A few years ago, as I was looking through Wilderness Ontario, a beautiful book of images by photojournalists and explorers Gary and Joanie McGuffin, I came across a picture of a canoe gliding across a vast expanse of a blue lake with a rocky outcrop and a lone pine in the foreground. According to the caption, the picture was taken in Quetico Provincial Park. I didn’t know much about Quetico back then and we were just novice canoeists but I knew I wanted to go there. So imagine my excitement when we finally arrived in this remote northern park on a beautiful August evening.
With over 450,000 hectares of secluded wilderness that boasts just as much blue as green on the map, Quetico is famous for its backcountry canoe tripping. You could spend months travelling through Quetico and adjacent Boundary Waters located south of the border and would probably never cross the same lake or river twice. We weren’t ready for months of backcountry canoeing just yet. Our goal was considerably more modest – five days to explore the Cirrus-Sue Falls-Quetico route. Before we headed into the bush, though, we decided to spend a couple of days at Dawson Trail Campground as a way of introduction to the park.
Dawson Trail Campground
Dawson Trail Campground is located in the north-eastern corner of the park on the shores of French Lake. Like most campgrounds in Ontario Parks, Dawson Trail offers electrical and non-electrical campsites, roofed accommodations, and comfort stations with flush toilets, showers and laundry facilities. There are many hiking trails in the park, a few sandy beaches, canoe launch, a small visitor centre, and our personal favourite – John B. Ridley Research Library. As the two days we intended to stay at the campground turned into three because of endless rains, strong winds, and most importantly, high waves, we spent a couple of mornings at the library playing board games, like Birdopoly (a version of Monopoly but with birds) and Boundary Waters Canoe Trip (because if you can’t go canoeing, you can at least pretend you are).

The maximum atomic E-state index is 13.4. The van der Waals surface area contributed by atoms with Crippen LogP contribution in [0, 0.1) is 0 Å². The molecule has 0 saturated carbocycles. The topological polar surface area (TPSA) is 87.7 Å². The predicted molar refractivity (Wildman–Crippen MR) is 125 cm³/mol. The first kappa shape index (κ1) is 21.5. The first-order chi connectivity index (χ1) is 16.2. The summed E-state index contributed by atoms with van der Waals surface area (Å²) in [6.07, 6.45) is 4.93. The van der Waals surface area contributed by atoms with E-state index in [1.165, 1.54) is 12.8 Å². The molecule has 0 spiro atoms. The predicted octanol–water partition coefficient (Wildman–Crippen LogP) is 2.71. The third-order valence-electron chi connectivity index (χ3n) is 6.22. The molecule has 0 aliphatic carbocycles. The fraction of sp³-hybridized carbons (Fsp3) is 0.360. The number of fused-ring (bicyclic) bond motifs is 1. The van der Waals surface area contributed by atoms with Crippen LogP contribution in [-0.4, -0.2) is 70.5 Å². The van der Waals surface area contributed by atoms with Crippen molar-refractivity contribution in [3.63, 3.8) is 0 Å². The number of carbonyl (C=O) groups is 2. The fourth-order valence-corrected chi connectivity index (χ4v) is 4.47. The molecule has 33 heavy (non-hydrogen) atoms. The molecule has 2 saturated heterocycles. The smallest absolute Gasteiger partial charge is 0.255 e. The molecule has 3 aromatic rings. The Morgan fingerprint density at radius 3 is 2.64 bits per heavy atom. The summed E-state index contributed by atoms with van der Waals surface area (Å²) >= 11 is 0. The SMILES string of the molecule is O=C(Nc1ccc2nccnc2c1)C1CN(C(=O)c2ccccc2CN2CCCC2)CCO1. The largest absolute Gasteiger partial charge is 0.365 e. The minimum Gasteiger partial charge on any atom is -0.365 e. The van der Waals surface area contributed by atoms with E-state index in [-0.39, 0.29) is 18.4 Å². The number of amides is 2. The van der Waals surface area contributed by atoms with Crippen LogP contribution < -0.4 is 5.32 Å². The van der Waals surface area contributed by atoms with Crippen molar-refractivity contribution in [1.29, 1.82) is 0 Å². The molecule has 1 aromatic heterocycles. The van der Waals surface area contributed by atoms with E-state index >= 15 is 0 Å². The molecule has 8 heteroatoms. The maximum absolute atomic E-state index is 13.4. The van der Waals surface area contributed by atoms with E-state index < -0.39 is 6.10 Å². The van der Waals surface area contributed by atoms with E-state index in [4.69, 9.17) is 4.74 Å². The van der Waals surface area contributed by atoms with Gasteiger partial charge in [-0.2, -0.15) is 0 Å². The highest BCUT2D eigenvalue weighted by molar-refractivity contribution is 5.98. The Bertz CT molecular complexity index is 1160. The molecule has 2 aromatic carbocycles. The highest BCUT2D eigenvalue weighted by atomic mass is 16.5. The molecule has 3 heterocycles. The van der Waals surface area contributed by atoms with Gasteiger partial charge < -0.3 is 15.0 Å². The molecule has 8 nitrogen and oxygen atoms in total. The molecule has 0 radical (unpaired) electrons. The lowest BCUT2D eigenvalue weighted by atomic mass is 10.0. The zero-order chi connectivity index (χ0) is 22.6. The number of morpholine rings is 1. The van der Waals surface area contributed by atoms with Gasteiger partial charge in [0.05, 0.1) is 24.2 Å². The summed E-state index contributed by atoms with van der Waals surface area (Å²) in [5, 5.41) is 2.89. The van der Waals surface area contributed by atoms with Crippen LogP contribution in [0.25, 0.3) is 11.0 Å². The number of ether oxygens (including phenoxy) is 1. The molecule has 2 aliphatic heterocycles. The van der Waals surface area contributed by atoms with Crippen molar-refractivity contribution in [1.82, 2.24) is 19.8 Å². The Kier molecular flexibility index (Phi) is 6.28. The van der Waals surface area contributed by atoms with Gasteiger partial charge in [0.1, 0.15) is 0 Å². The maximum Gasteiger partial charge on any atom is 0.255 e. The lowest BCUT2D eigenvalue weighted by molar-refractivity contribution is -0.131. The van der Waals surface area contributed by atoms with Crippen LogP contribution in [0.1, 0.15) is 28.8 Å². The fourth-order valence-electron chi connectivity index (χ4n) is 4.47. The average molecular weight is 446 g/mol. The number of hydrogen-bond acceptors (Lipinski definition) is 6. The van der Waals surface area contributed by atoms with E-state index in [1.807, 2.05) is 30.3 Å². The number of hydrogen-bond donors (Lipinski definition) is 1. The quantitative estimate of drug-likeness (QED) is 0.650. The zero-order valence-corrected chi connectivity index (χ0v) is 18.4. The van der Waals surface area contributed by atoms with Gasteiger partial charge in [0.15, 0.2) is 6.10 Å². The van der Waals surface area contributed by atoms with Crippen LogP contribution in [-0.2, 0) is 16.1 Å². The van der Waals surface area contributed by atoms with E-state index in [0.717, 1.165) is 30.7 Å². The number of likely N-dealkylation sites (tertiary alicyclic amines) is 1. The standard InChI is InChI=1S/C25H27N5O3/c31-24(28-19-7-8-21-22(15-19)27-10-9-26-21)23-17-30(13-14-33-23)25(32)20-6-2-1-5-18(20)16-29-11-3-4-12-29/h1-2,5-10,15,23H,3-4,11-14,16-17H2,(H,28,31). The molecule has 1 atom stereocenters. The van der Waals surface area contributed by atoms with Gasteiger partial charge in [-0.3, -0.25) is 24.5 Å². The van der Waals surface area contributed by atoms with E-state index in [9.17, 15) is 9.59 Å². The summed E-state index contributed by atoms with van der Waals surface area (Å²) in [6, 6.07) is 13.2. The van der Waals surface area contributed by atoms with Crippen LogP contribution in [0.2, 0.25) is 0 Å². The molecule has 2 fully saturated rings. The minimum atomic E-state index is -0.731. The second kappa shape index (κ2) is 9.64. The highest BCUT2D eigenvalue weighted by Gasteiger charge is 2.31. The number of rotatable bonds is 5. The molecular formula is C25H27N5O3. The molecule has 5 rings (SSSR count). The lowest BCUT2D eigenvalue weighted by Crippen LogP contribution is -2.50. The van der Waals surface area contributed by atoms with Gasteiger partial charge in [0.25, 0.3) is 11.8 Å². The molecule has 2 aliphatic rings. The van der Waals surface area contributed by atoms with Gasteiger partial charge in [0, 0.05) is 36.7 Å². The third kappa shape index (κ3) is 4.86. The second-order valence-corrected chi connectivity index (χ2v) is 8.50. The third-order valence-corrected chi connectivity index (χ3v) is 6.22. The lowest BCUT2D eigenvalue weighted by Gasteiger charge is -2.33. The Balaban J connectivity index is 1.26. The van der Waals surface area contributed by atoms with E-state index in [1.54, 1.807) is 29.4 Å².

During our stay in the park we also did a couple of easy trails, like the Boardwalk behind the Information Pavilion and the Teaching Trail, to explore local flora and fauna.
As I mentioned above, the weather wasn’t particularly conducive to outdoor activities. Many hours were spent under our tarp, warming up by the fire, reading books and treating ourselves to fancy meals in preparation for days of dehydrated soups and ramen noodles.
On one of the mornings, with ominous clouds, low temperatures and a yellow birch by the lake, it felt like we overslept and woke up in October.
Still, despite the bad weather or maybe even because of it, we loved our stay at Dawson Trail campground. There is something about Quetico that inspires you to slow down and breathe deeper. Our favourite spot was a rock at the foot of our site where we spent our first two rain-free evenings reading, doing puzzles and watching the sun hide behind an island casting its pink shadow across the sky. Later, the moon would carve a crescent slit in the purple canvas while its twin shimmered in the lake below and the night coated the world in peace and quiet.
After two days of poor weather, the skies finally cleared up and the wind died. All of a sudden, the whole forest came back to life: chirping, tweeting and trilling with joy. Later that night, a much thicker crescent descended into the lake and stars pierced the black dome, their light sipping towards the earth through millions of tiny holes.
The next morning, it was back to overcast skies but at least it was warm and the lake was calm. It was time to pack up and head for our Quetico canoe adventure. Come back soon to read all about it.